The danger of peanut butter for pets has gotten a lot of press lately. A small scoop of peanut butter is often used as a treat and also a delicious way to hide important medications. So what has gone wrong with this wonderful and helpful product?

It’s not peanut butter that’s the problem (though too much of a good thing can cause trouble), rather an ingredient that has been sneaking its way into certain brands over the past few years. This ingredient, a sugar substitute called Xylitol, is toxic for dogs, cats, and some other animals – even a small amount can be fatal.

Your team at Sunrise Boulevard Animal Hospital thought it about time to focus on this substance and build more awareness around how to keep your pets safe.

What is Xylitol?

Originally used in Finland in during World War II – when sugar was scarce – Xylitol is a substance that was first derived from fruit and vegetable fibers. Nowadays, it’s manufactured from a product called xylan, from hardwood trees and corn cobs.

Today, Xylitol is used to sweeten weight loss food items, since it is extremely sweet yet contains a fraction of the calories of sugar. It is also gaining popularity for use in oral health products since it reduces mouth bacteria’s ability to produce acids that damage teeth.

Xylitol and Pets

Xylitol is extremely toxic to pets. When consumed, it causes a massive insulin release from the pancreas. This in turn leads to a severe dip in blood sugar (hypoglycemia) that can cause weakness, muscle tremors, seizures, and collapse.

The first signs of Xylitol toxicity may be seen in pets anywhere from 15 minutes to 12 hours after they consume it. Vomiting may be the first sign. In large quantities, Xylitol causes acute liver failure (hepatic necrosis) which may be followed by death.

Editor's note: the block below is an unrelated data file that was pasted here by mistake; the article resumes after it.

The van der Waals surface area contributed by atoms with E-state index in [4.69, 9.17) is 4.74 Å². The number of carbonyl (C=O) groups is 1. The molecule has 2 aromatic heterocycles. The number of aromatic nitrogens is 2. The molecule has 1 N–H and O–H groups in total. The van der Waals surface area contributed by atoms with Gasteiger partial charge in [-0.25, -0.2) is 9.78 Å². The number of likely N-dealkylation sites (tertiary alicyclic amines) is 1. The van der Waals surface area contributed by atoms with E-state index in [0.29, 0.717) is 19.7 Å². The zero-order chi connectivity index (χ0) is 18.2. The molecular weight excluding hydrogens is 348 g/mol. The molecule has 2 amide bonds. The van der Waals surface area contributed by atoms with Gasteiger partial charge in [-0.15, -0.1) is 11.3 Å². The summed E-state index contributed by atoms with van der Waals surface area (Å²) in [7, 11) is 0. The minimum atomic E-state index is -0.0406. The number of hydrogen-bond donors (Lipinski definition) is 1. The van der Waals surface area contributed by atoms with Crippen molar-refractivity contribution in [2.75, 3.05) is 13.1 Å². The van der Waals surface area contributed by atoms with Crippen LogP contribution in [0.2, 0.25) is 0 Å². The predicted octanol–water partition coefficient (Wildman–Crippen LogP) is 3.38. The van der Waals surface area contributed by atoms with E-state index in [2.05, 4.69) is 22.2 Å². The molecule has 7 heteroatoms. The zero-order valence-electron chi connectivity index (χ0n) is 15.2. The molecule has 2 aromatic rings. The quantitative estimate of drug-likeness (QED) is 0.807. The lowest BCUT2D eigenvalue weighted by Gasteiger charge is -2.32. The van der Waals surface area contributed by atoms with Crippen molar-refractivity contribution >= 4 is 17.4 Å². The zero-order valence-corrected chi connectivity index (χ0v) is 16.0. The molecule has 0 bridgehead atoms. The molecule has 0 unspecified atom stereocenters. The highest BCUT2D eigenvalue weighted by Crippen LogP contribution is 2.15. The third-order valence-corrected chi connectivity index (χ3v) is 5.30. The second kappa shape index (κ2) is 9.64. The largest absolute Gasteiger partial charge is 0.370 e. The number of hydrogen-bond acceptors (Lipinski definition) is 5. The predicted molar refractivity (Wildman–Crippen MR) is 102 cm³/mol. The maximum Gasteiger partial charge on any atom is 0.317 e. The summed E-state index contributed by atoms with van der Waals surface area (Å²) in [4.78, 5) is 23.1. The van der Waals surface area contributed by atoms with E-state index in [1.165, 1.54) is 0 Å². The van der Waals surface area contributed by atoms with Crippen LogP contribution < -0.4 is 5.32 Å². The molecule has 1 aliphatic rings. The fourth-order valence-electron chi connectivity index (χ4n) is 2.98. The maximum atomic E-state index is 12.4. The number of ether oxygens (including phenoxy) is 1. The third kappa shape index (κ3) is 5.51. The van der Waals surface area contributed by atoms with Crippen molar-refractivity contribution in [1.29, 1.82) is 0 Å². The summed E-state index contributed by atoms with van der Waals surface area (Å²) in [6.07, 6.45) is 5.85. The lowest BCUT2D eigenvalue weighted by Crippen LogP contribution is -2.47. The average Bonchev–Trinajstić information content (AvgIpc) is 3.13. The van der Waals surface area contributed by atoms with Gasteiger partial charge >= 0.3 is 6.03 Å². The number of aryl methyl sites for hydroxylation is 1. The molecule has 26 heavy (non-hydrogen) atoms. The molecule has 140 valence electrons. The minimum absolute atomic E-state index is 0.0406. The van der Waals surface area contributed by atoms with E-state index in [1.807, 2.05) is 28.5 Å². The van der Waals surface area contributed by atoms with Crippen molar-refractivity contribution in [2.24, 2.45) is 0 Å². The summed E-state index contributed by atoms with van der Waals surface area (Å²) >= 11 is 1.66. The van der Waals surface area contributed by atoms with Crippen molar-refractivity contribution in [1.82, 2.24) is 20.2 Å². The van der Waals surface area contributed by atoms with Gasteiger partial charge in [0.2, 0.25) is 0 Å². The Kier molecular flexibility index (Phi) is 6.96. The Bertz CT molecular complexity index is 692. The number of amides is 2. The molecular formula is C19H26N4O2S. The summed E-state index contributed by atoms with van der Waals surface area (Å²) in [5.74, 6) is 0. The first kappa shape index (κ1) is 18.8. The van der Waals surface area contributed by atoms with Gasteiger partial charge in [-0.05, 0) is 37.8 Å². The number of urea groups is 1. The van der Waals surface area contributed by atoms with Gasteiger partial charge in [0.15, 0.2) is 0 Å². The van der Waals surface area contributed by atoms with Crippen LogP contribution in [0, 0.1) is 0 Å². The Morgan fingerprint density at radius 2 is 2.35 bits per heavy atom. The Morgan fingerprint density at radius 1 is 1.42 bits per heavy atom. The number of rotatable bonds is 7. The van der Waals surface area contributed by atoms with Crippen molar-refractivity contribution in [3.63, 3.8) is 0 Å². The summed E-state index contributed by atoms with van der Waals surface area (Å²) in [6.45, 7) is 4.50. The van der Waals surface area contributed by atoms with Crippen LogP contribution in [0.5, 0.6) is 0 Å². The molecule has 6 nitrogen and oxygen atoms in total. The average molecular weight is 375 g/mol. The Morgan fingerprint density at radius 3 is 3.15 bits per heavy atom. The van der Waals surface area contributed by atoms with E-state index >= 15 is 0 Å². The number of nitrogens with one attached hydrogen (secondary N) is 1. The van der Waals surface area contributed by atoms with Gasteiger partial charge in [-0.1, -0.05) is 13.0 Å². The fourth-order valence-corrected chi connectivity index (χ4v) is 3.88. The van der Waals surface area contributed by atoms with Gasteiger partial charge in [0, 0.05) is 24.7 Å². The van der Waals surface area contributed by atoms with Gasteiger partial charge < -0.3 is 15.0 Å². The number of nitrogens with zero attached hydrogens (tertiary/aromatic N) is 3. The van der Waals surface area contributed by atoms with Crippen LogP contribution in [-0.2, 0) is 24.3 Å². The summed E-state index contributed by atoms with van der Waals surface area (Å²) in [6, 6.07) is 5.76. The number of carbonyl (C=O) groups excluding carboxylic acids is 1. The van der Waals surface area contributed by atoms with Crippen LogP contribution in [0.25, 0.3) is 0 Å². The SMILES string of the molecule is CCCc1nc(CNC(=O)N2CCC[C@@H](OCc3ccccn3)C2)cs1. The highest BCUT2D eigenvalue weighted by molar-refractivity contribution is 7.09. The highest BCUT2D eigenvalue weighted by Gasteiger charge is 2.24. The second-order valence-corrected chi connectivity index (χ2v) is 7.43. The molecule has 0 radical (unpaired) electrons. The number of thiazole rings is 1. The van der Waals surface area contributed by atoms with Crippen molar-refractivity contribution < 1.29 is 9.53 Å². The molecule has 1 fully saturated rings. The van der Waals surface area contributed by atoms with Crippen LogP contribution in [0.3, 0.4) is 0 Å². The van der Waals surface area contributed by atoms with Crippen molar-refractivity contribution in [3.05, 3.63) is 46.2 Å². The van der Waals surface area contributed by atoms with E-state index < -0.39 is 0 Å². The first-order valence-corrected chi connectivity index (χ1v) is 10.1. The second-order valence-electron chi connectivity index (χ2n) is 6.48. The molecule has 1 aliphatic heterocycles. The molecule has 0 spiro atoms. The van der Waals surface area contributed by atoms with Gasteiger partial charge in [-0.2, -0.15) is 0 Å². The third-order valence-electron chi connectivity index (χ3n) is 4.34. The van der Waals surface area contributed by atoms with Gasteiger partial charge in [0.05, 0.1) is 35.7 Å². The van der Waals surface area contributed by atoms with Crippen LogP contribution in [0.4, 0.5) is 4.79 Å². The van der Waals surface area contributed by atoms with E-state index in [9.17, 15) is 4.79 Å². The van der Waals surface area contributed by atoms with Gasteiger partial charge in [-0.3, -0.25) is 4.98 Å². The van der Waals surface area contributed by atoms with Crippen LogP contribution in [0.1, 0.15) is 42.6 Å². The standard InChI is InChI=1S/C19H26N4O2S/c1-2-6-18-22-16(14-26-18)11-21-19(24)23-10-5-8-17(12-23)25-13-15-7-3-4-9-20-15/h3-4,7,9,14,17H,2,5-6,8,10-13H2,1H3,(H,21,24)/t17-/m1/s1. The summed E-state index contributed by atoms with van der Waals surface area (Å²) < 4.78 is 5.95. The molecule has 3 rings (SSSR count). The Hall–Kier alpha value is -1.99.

Although dogs are the more common victims of Xylitol toxicity, cats are just as susceptible. However, since cats are more discriminate (read: picky!) about what they eat, they are less likely to consume a toxic dose.

Peanut Butter, Xylitol, and Your Pet

There are currently 5 brands of peanut butter that contain Xylitol. They are:

  • Go Nuts, Co.
  • Krush Nutrition
  • Nuts ‘N More
  • P28
  • No Cow (Previously D’s Naturals)

However, peanut butter is only the tip of the iceberg when it comes to Xylitol-containing products in your home. There are hundreds of common household products that currently contain this substance. We’ll give you a head start as you prepare to go through your cabinets, looking at labels and removing or securing anything containing Xylitol (and we hope you do just that!).

  • Peanut butter
  • Sugar free candy
  • Energy drinks
  • Jello and pudding
  • Jam and jelly
  • Ice cream
  • Sugar free gum
  • Sugar free breath mints
  • Toothpaste
  • Mouthwash
  • Nasal spray
  • Nicotine gum
  • Vitamins, especially children’s vitamins
  • Digestive aids (Beano, antacids)
  • Prescriptions
  • Over the counter medications, syrups and suspensions, sleep aids
  • Cosmetics
  • Body and facial creams
  • Other personal care products

Food products are regulated to list ingredients in order of predominance by weight. But drugs and personal care products don’t have the same rules, so keep in mind that Xylitol could be listed under “inactive ingredients”.

Treatment of Xylitol Toxicity

If your pet consumes xylitol, it’s a life-threatening emergency. Bring your pet in to see us right away. If it’s after hours, go to the nearest veterinary emergency hospital for immediate treatment – don’t wait until morning!

It is very helpful to bring the wrapper the product was in, so that our team can more accurately determine how much xylitol your pet ate. Treatment may depend upon how much your pet ate, and when.

Inducing vomiting may be recommended if the pet ate xylitol within the past 30 minutes (before it leaves the stomach for the small intestine). If it has been longer than that, treatment may also need to include:

  • Hospitalization with 24 hour monitoring
  • IV fluids
  • IV Dextrose
  • Blood monitoring
  • Blood transfusion
  • Liver protectant medications

With a little extra attention to xylitol and where it is found, we can help protect your pets from xylitol toxicity. If you have any questions or concerns, please don’t hesitate to contact your team at Sunrise Boulevard Animal Hospital.